The modern supply chain is long and complex, but it doesn’t have to be opaque. Investing in increasing visibility across the supply chain will enable executives to make decisions in real-time, conducting an end-to-end risk assessment, identifying potential problem areas, and devising crisis management strategies. Visibility across the supply chain is also critical for making decisions around how to restart lines, prioritize products, and manage relationships with suppliers. A large networking solutions company provides data on changes in supply and demand to partners continuously so they can respond quickly with the help of an technology platform, to connect suppliers and the company. This allows all the firms to have the same demand and supply data at the same time, and keep track of changes in supply or demand immediately.

4) Invest in monitoring tools and analytics

The companies that have responded well to the crisis are ones that took a digital-first approach. They invested in monitoring tools and analytics to forecast the changing demand patterns using market, economic, and social media indicators at the beginning of the pandemic and adjusted their operations appropriately to avoid overstocks and stockouts.

The coronavirus pandemic has given us a lot of food for thought. If nothing else, it has proved that our supply chains need to be more resilient to such unplanned disruptions. Business leaders need to get together to discuss all the possible “what-if” scenarios and the plan of action for the same. The one thing that will aid them in making these decisions? Investing in making their supply chains more transparent and technology-driven. 

Moglix has extensive experience in streamlining the supply chains of some of the biggest companies in the world. Our range of solutions including Optimize MRO, Digitize procurement, Simplify packaging, SaaS, and now PPE has helped us in supporting businesses to handle this unprecedented crisis.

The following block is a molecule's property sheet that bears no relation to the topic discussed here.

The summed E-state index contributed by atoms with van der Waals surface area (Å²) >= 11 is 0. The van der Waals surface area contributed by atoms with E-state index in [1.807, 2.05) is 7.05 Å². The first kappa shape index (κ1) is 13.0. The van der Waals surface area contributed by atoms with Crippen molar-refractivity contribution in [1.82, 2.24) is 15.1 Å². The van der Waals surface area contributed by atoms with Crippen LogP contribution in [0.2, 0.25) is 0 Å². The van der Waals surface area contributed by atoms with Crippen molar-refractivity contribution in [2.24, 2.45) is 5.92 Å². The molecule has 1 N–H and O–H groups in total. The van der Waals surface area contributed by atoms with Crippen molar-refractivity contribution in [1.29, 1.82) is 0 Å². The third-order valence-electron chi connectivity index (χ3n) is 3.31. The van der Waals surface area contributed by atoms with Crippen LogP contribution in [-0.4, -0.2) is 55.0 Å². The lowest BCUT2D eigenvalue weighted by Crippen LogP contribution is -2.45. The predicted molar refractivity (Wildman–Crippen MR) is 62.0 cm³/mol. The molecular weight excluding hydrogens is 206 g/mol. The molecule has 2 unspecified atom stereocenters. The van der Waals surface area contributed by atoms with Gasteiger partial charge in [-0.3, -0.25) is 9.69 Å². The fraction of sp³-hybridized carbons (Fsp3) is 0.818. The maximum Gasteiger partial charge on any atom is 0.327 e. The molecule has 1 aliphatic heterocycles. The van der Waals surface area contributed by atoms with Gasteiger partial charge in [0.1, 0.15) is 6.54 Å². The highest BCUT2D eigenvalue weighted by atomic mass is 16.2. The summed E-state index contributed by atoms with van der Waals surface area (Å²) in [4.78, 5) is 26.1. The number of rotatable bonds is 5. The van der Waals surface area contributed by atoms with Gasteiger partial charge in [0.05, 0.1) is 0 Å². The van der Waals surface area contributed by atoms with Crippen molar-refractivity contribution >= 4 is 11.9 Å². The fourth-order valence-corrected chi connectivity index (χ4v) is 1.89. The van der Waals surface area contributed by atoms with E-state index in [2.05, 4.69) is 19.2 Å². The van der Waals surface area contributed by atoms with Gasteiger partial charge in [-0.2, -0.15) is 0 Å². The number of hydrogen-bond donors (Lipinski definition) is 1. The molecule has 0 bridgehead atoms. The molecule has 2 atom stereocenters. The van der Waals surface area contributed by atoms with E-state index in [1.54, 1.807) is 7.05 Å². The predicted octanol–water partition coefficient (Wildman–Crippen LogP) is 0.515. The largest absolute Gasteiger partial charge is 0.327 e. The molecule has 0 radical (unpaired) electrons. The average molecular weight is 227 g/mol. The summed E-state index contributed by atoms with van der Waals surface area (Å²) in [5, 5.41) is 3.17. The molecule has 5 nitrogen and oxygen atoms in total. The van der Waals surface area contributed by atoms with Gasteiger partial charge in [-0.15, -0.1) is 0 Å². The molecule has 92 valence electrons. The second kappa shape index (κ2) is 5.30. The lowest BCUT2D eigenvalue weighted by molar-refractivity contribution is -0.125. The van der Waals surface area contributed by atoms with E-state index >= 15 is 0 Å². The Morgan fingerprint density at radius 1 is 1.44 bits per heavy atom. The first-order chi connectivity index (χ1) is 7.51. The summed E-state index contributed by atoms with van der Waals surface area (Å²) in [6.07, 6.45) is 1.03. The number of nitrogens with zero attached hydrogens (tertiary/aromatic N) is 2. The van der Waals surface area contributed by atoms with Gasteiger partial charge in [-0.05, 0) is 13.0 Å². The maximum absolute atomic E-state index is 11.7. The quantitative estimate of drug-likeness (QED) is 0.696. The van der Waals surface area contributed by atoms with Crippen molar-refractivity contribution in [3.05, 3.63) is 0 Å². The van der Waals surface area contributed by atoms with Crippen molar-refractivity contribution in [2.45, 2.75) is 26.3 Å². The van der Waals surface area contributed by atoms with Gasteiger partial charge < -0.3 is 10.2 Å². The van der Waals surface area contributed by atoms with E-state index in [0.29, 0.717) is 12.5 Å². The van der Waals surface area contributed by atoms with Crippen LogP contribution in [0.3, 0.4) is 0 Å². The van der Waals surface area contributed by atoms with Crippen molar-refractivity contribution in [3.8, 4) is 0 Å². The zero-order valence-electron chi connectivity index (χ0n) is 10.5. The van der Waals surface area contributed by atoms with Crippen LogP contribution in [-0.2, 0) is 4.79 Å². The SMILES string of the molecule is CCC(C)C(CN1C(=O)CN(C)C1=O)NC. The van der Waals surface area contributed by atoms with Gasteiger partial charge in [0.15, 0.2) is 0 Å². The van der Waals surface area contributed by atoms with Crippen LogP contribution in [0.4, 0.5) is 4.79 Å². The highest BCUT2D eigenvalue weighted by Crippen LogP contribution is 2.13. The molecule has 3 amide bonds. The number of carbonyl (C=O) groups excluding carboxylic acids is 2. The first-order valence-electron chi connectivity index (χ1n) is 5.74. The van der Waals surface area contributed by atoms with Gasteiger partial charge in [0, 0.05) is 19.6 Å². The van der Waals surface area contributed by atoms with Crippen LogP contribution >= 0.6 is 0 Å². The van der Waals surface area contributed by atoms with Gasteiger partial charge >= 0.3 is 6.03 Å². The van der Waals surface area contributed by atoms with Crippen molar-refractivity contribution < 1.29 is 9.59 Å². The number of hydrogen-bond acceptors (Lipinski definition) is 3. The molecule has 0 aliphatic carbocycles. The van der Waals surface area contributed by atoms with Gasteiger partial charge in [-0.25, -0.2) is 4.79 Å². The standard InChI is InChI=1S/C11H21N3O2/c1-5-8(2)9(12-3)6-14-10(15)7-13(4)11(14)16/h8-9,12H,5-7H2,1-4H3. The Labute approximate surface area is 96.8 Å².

Decoding Workplace Implications for Enterprises From the Guidelines for Lockdown 4.0

Decoding Workplace Implications for Enterprises From the Guidelines for Lockdown 4.0

In the wake of the lockdown 4.0, business enterprises are planning to invest efforts and time now to map their requirements of PPE kits afresh as they aim to restart and ramp-up commercial activity.  In the wake of the evolving contours of the efforts to combat the COVID19 pandemic in India through an extension of the lockdown up to 31st May 2020, the Ministry of Home Affairs, Government of India has issued revised guidelines for gradually reopening chosen industry verticals and sectors in the economy while ensuring adherence to:

  • Basic preventive measures
  • Preventive measures for offices
  • Measures to be taken on the occurrence of cases
  • Disinfection procedures to be implemented in case of occurrence of suspect/confirmed cases

While business enterprises located in such buffer zones and containment zones are not yet allowed to resume commercial operations, the MHA guidelines for the resumption of economic activity during lockdown 4.0 apply to all enterprises located in green, orange and red zones and assume significance from the standpoint of people, operations, and supply chain. 

What Do the  Basic Preventive Measures Imply for Enterprises? Procure PPE Items In Bulk?

The basic preventive measures mandate physical distancing of at least one meter at all times, use of masks, regular washing of hands for at least 20 seconds with hand sanitizers, and adherence to respiratory etiquette. The basic preventive measures apply to all people and are agnostic of commercial activity. However, this assumes importance from the standpoint of enterprises that operate in densely populated physical environments and have high exposure to a traffic of people such as retail, public transport, MSME, food, and beverages, pharma retail, repair, and maintenance services, MRO, healthcare, etc. Enterprises in these verticals should ideally invest in the bulk procurement of PPE items like alcohol-based hand sanitizers, N95 masks, coveralls for their employees. For enterprises operating in the downstream of the supply chain, it is important that they train their staff adequately in practicing zero-contact delivery to ensure the safety of themselves, their customers, and the community at large. 

What are the Implications of the Preventive Measures for Offices? Is Digital Workflow the New Normal?